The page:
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Making treatment decisions

Deciding whether to have treatment for advanced cancer can be difficult. Some people choose treatment even if it offers only a small benefit for a short period of time. Others decide not to have active treatment for the cancer, but to treat symptoms to reduce discomfort and maintain quality of life. You may want to consider what quality of life means to you. Perhaps you would choose chemotherapy if it meant you could have two good weeks each month. Or you might value being able to spend as much time as possible with family and friends, without the disruption of tests, treatment or hospital visits.

Know your options – Understanding the disease, the available treatments and possible side effects can help you weigh up the options and make a well-informed decision.

Record the details – When your doctor first tells you that you have advanced cancer, you may not remember everything you are told. Taking notes can help you or your might like to ask. It is a good idea to have a family member or friend go with you to appointments to join in the discussion, write notes or simply listen.

Ask questions – If you are confused or want to check anything, it is important to ask your specialist questions. Try to prepare a list before appointments. If you have a lot of questions, you could talk to a cancer care coordinator or nurse.

Consider a second opinion – You may want to get a second opinion from another specialist to confirm or clarify your doctor’s recommendations and reassure you that you have explored all of your options. Specialists are used to people doing this. Your GP or specialist can refer you to another specialist and send your initial results to that person. You can get a second opinion even if you have started treatment or still want to be treated by your first doctor. You might decide you would prefer to be treated by the second specialist.

Talking about treatment decisions – Discussing the kind of care you might want in the future can be difficult. However, talking to your family about this can help them if you become too sick to make decisions, and they need to make decisions about your health care for you. Palliative Care Australia has developed a discussion starter that can help you reflect on your preferences for care and talk about them with your family. See

Should I join a clinical trial?

For some people with advanced cancer, taking part in a clinical trial may be a way to have new therapies. Doctors run clinical trials to test new or modified treatments and ways of diagnosing disease to see if they are better than current methods. For example, if you join a randomised trial for a new treatment, you will be chosen at random to receive either the best existing treatment or the modified new treatment. Over the years, trials have improved treatments and led to better outcomes for people diagnosed with cancer.

You may find it helpful to talk to your specialist, clinical trials nurse or GP, to get a second opinion. If you decide to take part in a clinical trial, you can withdraw at any time. For more information, visit Australian Cancer Trials.

Download our booklet ‘Understanding Clinical Trials and Research’

When treatment seems too much

It can seem worthwhile dealing with treatment side effects for a primary cancer. But when a cure is unlikely, you may not want to have treatments that leave you feeling exhausted or sick, even if they may help you to live longer.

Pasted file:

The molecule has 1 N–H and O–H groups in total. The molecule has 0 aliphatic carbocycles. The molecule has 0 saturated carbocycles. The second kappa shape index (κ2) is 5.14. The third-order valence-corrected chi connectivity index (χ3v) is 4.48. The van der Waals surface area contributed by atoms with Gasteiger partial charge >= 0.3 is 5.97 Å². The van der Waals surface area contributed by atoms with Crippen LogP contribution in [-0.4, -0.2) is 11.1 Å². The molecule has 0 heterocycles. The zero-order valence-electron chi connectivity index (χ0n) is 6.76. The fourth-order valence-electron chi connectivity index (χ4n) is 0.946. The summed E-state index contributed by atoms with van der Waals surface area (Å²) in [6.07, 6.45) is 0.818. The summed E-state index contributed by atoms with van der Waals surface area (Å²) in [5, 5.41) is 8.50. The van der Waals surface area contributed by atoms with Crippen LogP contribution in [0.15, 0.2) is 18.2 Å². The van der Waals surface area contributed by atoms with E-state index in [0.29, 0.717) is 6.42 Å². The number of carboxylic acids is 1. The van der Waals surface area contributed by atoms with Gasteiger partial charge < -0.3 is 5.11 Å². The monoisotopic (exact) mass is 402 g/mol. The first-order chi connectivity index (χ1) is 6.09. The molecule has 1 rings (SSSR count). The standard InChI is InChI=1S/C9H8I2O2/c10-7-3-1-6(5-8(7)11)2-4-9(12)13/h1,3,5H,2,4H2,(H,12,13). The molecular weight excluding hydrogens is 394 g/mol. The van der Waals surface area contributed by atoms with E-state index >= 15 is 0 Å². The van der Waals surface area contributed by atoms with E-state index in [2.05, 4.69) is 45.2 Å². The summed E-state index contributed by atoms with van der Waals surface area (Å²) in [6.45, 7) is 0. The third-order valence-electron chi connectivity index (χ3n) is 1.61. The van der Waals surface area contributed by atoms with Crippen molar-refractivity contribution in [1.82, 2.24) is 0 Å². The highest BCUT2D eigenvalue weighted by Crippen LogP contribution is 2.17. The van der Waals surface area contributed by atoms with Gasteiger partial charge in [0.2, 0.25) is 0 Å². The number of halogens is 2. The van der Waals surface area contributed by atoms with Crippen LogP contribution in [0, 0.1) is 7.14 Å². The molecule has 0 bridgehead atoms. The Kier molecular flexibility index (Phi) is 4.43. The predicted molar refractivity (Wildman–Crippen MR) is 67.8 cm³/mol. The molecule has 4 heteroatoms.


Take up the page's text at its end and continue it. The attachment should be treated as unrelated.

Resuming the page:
• Before you start or stop treatment, think about the benefits and drawbacks. Decisions rarely have to be made immediately.
  • Ask yourself if you are feeling unwell from the side effects of the treatment, from the advancing disease or from the emotions of the diagnosis. Some or all of these may be able to be treated.
  • Check with your health care team whether treatment can be adjusted.
  • Speak to professionals, such as a counsellor or social worker, who can help you decide what is important to you.

Refusal of medical treatment

You have the right to consent to, stop or refuse any treatment offered. If you stop or refuse treatment, your medical team must be confident that you understand the treatment proposed and the consequences of not having it. You can stop or refuse each treatment separately – you do not have to accept treatment on an all-or-nothing basis.

In South Australia, you can complete an advance care directive, which your treating doctors must follow. You can appoint a substitute decision-maker to make treatment decisions if you are no longer able to do so.

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Living with Advanced Cancer

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This information is reviewed by

This information was last reviewed December 2019 by the following expert content reviewers: Prof Nicholas Glasgow, Head, Calvary Palliative and End of Life Care Research Institute, ACT; Kathryn Bennett, Nurse Practitioner, Eastern Palliative Care Association Inc., VIC; Dr Maria Ftanou, Head, Clinical Psychology, Peter MacCallum Cancer Centre, and Research Fellow, Melbourne School of Population and Global Health, The University of Melbourne, VIC; Erin Ireland, Legal Counsel, Cancer Council NSW; Nikki Johnston, Palliative Care Nurse Practitioner, Clare Holland House, Calvary Public Hospital Bruce, ACT; Judy Margolis, Consumer; Linda Nolte, Program Director, Advance Care Planning Australia; Kate ReedCox, Nurse Practitioner, National Clinical Advisor, Palliative Care Australia; Helena Rodi, Project Manager, Advance Care Planning Australia; Kaitlyn Thorne, Coordinator Cancer Support, 13 11 20, Cancer Council Queensland.

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